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This film is an odd one in Joan Crawford's MGM films, but entertaining and
well worth viewing for one of Crawford's better, more carefully
performances. Originally purchased for Norma Shearer (who balked at
the mother of a teenager), this dramatic comedy provides a fine framework
for one of Crawford's few successful comedy portrayals. Widely faulted at
the time for too closely copying Gertrude Lawrence's stage performance (in
the same role), today it is apparent how much originality and commitment
Crawford brought to the part of Susan, a flighty upper-crust socialite
bent on bringing her newfound religious enlightenment to her family and
friends, with disastrous results.
Frederick March turns in a fine, delicately shaded performance as Susan's long suffering husband who is driven to drink by her fecklessness. Majorie Main, as Susan's down-to-earth housekeeper, almost steals the film and Rose Hobart gives a brilliant, tense performance as Susan's unhappy best friend.
This is a first rate MGM production of its day, with stunning costumes and brilliant supporting players. This film has often been overlooked by fans and critics alike, but it offers many delights and highlights excellent contributions by George Cukor, the director, and the rest of the MGM production team. The subject (born again religious mania) is, as more than one film critic has noted, rather an odd one for Golden Age Hollywood to have touched on at all, but it is handled with care and Susan, in the end, emerges a wiser, happier woman. No Joan Crawford fan should miss it!
*** This review may contain spoilers ***
Wow. This was one odd little Joan Crawford flick! Joan is a
self-centered spoiled rich lady. And then suddenly, she has a religious
conversion and she spends all her energy on God. The problem is, that
is soon becomes apparent that the self-centered and histrionic lady is
actually the SAME person she always was--she just annoys everyone
around her in a new way by talking about God. At times, she talks as if
she has somehow found a direct link to God and has "inside
information". Her conceit is incredible. And, by the end of the film,
this dizzy and shallow dame is on to her next obsession.
Overall, this isn't a great film--especially since Joan's character is awfully broad and difficult to believe. But it is entertaining and strange enough to merit a look.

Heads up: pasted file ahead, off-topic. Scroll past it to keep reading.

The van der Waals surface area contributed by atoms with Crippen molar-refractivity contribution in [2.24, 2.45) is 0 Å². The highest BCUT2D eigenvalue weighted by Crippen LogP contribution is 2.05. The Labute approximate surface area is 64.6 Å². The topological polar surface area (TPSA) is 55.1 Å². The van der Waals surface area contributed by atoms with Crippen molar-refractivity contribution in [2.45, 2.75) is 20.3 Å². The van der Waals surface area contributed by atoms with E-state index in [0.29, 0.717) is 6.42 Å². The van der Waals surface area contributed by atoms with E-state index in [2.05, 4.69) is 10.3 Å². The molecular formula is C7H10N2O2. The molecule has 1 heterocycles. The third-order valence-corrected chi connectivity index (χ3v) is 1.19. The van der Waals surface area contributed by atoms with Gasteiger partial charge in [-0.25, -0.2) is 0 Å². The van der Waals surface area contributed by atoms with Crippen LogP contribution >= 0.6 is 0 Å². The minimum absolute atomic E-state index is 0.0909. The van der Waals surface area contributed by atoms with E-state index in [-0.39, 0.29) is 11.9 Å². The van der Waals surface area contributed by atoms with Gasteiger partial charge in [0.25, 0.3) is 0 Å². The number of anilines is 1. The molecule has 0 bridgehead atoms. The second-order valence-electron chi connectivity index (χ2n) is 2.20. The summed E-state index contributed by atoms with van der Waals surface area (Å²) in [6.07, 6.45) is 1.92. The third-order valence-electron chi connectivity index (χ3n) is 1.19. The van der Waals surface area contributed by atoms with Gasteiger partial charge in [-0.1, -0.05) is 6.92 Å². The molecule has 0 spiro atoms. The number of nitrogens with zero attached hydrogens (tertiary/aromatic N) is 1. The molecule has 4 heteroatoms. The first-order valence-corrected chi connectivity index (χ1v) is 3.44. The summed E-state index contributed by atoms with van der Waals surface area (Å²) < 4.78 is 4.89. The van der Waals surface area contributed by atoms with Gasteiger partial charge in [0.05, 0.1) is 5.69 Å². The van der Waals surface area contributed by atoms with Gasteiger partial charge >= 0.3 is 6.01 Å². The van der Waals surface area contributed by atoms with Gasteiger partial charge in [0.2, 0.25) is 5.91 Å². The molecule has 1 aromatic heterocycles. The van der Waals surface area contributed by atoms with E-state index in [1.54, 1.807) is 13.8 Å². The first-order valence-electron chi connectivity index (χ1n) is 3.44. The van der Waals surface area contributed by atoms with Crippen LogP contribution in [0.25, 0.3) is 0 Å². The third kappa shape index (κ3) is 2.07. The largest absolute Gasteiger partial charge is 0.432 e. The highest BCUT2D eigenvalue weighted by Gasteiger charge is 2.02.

I LOVE this film. Cukor made it the same year as PHILADELPHIA STORY and it has the same exact feel and tone. This film was definitely eclipsed by the Hepburn one but deserves to be revived. Crawford is magnificent. I have never seen her play comedy like this and under Cukor's direction she excels. It proved what a versatile actress she could be. I don't understand comments like "she gives a poor imitation of what Gertrude Lawrence did on-stage". I highly doubt the person who wrote that ever saw the original stage production. He says he heard Lawrence speak lines from PRIVATE LIVES on a recording with Noel Coward and obviously that is what Joan was trying to imitate. Joan does not imitate other people and Cukor would never have allowed her to. I find it odd that when Crawford stretches herself in character parts like RAIN, SUSAN AND GOD, THE WOMEN, and A WOMAN'S FACE her public, and more importantly MGM, did not support her when she is obviously and magnificently broadening her horizons and simultaneously doing great work. THE WOMEN was the only one of this bunch that was a hit. But MGM never seemed fit to promote Joan for an Oscar. Watch this film and you will be surprised at this twist in the MGM Crawford. I think her transition at the end is remarkable and the character of Susan really grows and changes. I'm sure it was difficult for Crawford to portray a flighty, ditsy, scatterbrained woman but she really connects with something in this. I watch this movie at least twice a year. People complain it is stagey and long but with dialogue this good I'll take it over a movie half its length. The supporting cast is great. Watch Rita Hayworth in an early role. Fredric March, as usual, is brilliant and wonderful alongside Crawford. This is Joan's best comedy; and more than that, an excellent film. It's subject matter resonates today with it's "new age" religious fervor. I only wish Cukor had directed her in more because she responds soooooo well to him. Imagine if he directed GOODBYE, MY FANCY or TORCH SONG. Ah well, you can't have everything.